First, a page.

On June 17th, 1958, at around 3:40 pm, The Second Narrows Bridge in Vancouver collapsed, killing 18 people, and seriously injuring 20 others. The bridge had been under construction at the time, and workers had been labouring 30-40 metres above the water when they reportedly heard a chilling sound, as Span 5 collapsed and tumbled into the inlet, along with seventy-nine workers. Of those who fell, 14 ironworkers died, along with 3 engineers, and a painter.
The original bridge had been completed in 1925, and had been weakened by considerable damage over the years. The bridge had encountered problems with its bascule (the central part which was raised and lowered to allow ships to pass), and it had been hit several times by ships, including by the Eurana in 1927, the Norwich City in 1928, and the Pacific Gatherer in 1930, which had caused considerable damage when the ship got caught underneath and tore the bridge’s central span. In addition, heavy boat traffic had put pressure on the lift, which was raised over 5000 times in 1952 alone.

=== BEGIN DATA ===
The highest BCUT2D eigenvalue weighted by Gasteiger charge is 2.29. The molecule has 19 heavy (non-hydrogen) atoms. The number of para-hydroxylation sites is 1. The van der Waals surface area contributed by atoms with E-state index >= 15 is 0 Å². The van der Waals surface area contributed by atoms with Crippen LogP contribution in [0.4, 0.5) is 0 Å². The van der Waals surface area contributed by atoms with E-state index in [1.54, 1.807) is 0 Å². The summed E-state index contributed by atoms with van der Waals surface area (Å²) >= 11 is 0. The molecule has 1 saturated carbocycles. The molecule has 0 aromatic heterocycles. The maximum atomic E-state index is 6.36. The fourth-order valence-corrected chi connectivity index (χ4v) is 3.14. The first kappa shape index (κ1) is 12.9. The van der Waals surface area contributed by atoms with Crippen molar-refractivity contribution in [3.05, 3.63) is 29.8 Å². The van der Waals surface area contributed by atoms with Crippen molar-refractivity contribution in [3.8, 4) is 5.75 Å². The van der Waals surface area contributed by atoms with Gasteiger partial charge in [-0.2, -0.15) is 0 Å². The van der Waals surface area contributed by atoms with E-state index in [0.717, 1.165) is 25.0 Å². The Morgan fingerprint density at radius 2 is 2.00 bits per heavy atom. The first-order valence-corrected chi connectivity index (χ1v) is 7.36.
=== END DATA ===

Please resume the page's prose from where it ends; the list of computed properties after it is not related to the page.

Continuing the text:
After the 1958 tragedy, a Royal Commission was held to investigate the reason for the failure of the bridge. They found that there had been an engineering miscalculation on a temporary support. This poor engineering was determined to be partly the fault of John McKibbin, who was one of the workers to die in the collapse.
The original bridge was removed in 1970, but in 1960 a new bridge was built near the site of the old one. In 1994, this bridge was renamed The Ironworkers Memorial Second Narrows Bridge, to remember the workers who had died in 1958. The collapse is, to date, Vancouver’s worst industrial disaster.